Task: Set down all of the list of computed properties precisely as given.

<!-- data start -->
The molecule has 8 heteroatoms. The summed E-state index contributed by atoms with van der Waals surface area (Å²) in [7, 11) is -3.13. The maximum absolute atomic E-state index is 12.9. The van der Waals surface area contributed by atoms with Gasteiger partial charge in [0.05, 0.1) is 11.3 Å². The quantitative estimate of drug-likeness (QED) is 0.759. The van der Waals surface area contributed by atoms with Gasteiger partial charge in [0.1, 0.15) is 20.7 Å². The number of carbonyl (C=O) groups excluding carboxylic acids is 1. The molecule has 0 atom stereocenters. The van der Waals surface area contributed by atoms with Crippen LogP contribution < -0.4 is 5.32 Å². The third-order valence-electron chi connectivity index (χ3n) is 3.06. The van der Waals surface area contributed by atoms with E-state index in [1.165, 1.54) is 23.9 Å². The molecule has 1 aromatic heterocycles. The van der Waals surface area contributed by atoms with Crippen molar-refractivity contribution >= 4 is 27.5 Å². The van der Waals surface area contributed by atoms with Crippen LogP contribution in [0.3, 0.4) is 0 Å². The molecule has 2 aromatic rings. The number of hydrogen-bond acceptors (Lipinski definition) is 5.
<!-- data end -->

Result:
The molecule has 8 heteroatoms. The summed E-state index contributed by atoms with van der Waals surface area (Å²) in [7, 11) is -3.13. The maximum absolute atomic E-state index is 12.9. The van der Waals surface area contributed by atoms with Gasteiger partial charge in [0.05, 0.1) is 11.3 Å². The quantitative estimate of drug-likeness (QED) is 0.759. The van der Waals surface area contributed by atoms with Gasteiger partial charge in [0.1, 0.15) is 20.7 Å². The number of carbonyl (C=O) groups excluding carboxylic acids is 1. The molecule has 0 atom stereocenters. The van der Waals surface area contributed by atoms with Crippen LogP contribution < -0.4 is 5.32 Å². The third-order valence-electron chi connectivity index (χ3n) is 3.06. The van der Waals surface area contributed by atoms with E-state index in [1.165, 1.54) is 23.9 Å². The molecule has 1 aromatic heterocycles. The van der Waals surface area contributed by atoms with Crippen molar-refractivity contribution >= 4 is 27.5 Å². The van der Waals surface area contributed by atoms with Crippen LogP contribution in [0.3, 0.4) is 0 Å². The molecule has 2 aromatic rings. The number of hydrogen-bond acceptors (Lipinski definition) is 5.